The result of Watergate was to obscure what was really happening in the country, the triumph of the suburbs and of the Sunbelt. Suburban living grew across the southern landscape like kudzu, from northern Virginia clear across to San Antonio, Texas. And the illusion of safety created by that living became something precious to people, something they would defend, something they credited the Republican Party with. So that whenever the party then identified a new enemy suburbanites circled the wagons, and banded against it.
What Barack Obama's rhetoric is telling these people is that the circling is unnecessary, that it is in fact counter-productive, and demographic trends today prove him right. This recession has fallen hardest on our suburbs. A lot of our crime has moved out there, the distances make energy costs excruciating, and many cities are exploding inward. I see very few poor Mexicans in the Atlanta inner city -- they're all out in Lawrenceville and Duluth.
The rise of the Creative Class, the university as the center of economic development, this is a trend that has been percolating within the economy for some time, just as the suburbs percolated for decades before taking power. A tipping point has now been reached, such that embracing these new trends -- young people, black people, educated people, brown people, Asian people, women -- is now a demographic winner.
Obama's rhetoric resonates with these groups. It does not resonate with those suburbanites who are resource dependent, who came to maturity under the Nixon-era assumptions. These people have a reflexive fear and hatred of the President.
What the President's actions have done, however, is to disarm enough business critics so as to move the Republican Party out of the mainstream. Watch CNBC closely. They're not hating on the man now as they were six months ago. And the extremism of the Republican tribes is becoming an increasingly difficult sell. This will only increase with a Republican Congress, which is going to let loose the crazy and force the President to defend lines in the sand.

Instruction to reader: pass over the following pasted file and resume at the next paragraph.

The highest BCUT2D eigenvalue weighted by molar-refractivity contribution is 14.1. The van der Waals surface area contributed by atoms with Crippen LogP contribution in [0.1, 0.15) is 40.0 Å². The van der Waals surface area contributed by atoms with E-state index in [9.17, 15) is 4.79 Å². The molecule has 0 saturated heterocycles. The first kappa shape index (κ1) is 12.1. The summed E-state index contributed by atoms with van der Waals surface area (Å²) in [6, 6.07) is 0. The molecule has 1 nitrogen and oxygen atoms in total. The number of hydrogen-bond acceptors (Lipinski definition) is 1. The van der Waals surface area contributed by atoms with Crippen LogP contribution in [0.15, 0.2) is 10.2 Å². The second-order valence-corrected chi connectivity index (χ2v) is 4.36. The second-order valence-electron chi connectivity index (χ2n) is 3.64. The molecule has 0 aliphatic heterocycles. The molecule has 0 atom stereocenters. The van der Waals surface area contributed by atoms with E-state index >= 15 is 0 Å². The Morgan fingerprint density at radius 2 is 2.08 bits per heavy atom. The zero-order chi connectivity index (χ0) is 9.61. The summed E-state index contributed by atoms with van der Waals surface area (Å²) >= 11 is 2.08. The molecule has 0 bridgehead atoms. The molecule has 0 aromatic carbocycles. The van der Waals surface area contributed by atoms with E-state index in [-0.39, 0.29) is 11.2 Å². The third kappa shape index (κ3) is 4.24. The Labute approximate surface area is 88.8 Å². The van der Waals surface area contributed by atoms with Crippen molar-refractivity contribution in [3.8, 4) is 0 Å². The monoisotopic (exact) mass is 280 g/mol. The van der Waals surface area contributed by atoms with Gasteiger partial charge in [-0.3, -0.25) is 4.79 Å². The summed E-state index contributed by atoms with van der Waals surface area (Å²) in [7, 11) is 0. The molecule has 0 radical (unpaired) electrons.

Growth is coming. It's coming out of our universities, and it's coming out of the renewable energy space. The doubling of renewable capacity does not look like much when the numbers are small. But they grow and will soon become obvious. The new money to be made in the next two years will see the "drill and kill" preferences of the suburbs as counter-productive, and recoil from it. As the President defies this Congress a true realignment can begin.
This is not the way I wanted it to happen. I supported Howard Dean as an activist defier of Bush's rhetoric and actions. I even supported John Edwards' FDR-like stand over Obama's call for conciliation.
But history tells me that turning a great ship of state on a dime is impossible. A new course that will last can only be turned to slowly, and with the support of the business community. Liberals who have devoted their lives to opposing Nixonism -- the anti-thesis of the last 40 years -- don't like to hear that. They want revenge. But evolution does not serve revenge until we're all long cold.
P.S. Extra points for those who can identify the gentleman at the right without looking at this link.